The useful biological implications of these facts are profound. Reef-building corals and other photosynthetic organisms utilize light-capturing mechanisms in the form of photosynthetic ("putting together with light") pigments, like chlorophylls. The entire organic world runs on the energy translated and stored in photosynthesis. The combination of water and carbon dioxide (under favorable light, heat, nutrient conditions), re-formed as sugars and oxygen photosynthesis. The reverse of this reaction is respiration.
The various light-using species can only utilize certain wavelengths/frequencies of light; notably in the orange-short red and blue parts of the spectrum, not the green and yellow that our eyes most appreciate. What does this mean? If optimizing health/growth of aquatic life is your goal, you want to provide energy of the needed/useful wavelengths. Other spectra may be desirable for appearance sake; others (UV and IR) can be innocuous to hazardous to you, your system and your livestock. Thus the quality of light is vital.
How about the quantity of light? This is, of course as significant as quality. Too little or too much light is harmful.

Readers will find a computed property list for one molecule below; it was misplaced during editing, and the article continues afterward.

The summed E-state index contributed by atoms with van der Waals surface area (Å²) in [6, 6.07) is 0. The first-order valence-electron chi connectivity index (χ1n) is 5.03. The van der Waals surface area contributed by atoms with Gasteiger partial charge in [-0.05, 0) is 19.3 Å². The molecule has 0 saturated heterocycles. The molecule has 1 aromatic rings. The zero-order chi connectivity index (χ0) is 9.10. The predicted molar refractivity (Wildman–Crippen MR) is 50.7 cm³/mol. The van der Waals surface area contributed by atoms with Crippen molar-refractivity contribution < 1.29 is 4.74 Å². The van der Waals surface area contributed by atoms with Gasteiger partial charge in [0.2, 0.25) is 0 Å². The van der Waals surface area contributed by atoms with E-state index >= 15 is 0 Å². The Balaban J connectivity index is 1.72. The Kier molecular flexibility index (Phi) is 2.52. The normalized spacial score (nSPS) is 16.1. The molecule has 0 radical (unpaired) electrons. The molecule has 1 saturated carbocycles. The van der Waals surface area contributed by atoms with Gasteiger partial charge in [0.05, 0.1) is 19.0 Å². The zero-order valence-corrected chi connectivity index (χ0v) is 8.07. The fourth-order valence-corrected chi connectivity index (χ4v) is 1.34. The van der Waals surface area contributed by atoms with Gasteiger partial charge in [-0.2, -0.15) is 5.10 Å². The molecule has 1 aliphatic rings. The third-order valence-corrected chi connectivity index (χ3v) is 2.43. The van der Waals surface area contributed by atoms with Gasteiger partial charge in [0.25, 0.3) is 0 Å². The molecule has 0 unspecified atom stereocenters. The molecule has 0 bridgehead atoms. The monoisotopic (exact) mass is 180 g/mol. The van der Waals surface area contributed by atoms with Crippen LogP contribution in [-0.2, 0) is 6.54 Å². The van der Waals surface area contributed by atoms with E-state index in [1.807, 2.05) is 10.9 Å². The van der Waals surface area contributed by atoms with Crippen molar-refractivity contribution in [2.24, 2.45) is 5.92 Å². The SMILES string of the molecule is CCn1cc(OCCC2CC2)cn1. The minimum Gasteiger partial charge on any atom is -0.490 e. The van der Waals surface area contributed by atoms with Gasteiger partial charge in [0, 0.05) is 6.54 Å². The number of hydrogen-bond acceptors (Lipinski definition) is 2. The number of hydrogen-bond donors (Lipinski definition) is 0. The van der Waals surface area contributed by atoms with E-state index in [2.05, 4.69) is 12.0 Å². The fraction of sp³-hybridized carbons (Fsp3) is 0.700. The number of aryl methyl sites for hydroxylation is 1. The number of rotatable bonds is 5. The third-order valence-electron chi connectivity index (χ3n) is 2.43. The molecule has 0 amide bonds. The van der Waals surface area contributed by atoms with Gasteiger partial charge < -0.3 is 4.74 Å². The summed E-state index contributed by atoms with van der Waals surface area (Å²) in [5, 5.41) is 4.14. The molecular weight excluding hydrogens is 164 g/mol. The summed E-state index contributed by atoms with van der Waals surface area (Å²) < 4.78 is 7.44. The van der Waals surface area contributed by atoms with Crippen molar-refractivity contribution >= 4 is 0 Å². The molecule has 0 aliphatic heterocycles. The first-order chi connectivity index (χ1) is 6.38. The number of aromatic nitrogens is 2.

The duration, how long the light is on every day is our last light concern. Plants that hail from the tropics experience a more constant light regimen than ones from colder climes. Optimum conditions utilize an increasingly light morning to intense midday to decreasing afternoon, for slightly more than half-day light.
These three measures of light, quality, quantity and duration are chief concerns of the Conscientious Marine Aquarist, indeed all aquarists. Thus we will cover them one by one.
The final section of our discussion will 'throw light' on considerations of the costs of function versus looks in lighting the marine system.
1) System Light Quality:
The quality of light is its composition, mix of spectra (wavelengths), or color, if you will. Let's review the prominent measures/features of light quality, so you can make apples-to-apples comparisons for yourself regarding the various means of lighting your system(s).
Color Rendering Index (CRI) is an indication of how a light source affects the appearance of a standardized color chart compared with natural sunlight (under controlled conditions). Obviously, sunlight scores a big 100 CRI, with numbers approaching one-hundred being close to sunlight. See the accompanying chart for what the sun's spectral power curve approximates. For the sake of photosynthesis in aquaria, CRI values of ninety (90) or greater are called for.